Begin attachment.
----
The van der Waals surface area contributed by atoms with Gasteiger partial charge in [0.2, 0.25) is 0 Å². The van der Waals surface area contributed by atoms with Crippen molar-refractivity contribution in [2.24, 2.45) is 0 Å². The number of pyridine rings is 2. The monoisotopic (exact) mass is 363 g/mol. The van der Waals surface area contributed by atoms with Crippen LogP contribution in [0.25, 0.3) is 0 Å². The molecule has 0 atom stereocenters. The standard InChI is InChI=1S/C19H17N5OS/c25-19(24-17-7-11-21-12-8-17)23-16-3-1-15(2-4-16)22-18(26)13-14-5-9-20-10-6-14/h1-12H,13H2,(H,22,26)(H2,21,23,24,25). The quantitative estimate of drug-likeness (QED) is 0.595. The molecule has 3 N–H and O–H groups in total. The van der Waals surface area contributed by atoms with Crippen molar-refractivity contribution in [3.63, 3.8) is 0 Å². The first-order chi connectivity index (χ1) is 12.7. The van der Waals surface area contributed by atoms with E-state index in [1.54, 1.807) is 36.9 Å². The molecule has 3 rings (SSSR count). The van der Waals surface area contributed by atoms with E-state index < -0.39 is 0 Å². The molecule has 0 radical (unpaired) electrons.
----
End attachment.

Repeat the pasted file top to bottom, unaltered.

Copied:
The van der Waals surface area contributed by atoms with Gasteiger partial charge in [0.2, 0.25) is 0 Å². The van der Waals surface area contributed by atoms with Crippen molar-refractivity contribution in [2.24, 2.45) is 0 Å². The number of pyridine rings is 2. The monoisotopic (exact) mass is 363 g/mol. The van der Waals surface area contributed by atoms with Crippen LogP contribution in [0.25, 0.3) is 0 Å². The molecule has 0 atom stereocenters. The standard InChI is InChI=1S/C19H17N5OS/c25-19(24-17-7-11-21-12-8-17)23-16-3-1-15(2-4-16)22-18(26)13-14-5-9-20-10-6-14/h1-12H,13H2,(H,22,26)(H2,21,23,24,25). The quantitative estimate of drug-likeness (QED) is 0.595. The molecule has 3 N–H and O–H groups in total. The van der Waals surface area contributed by atoms with Crippen molar-refractivity contribution in [3.63, 3.8) is 0 Å². The first-order chi connectivity index (χ1) is 12.7. The van der Waals surface area contributed by atoms with E-state index in [1.54, 1.807) is 36.9 Å². The molecule has 3 rings (SSSR count). The van der Waals surface area contributed by atoms with E-state index < -0.39 is 0 Å². The molecule has 0 radical (unpaired) electrons.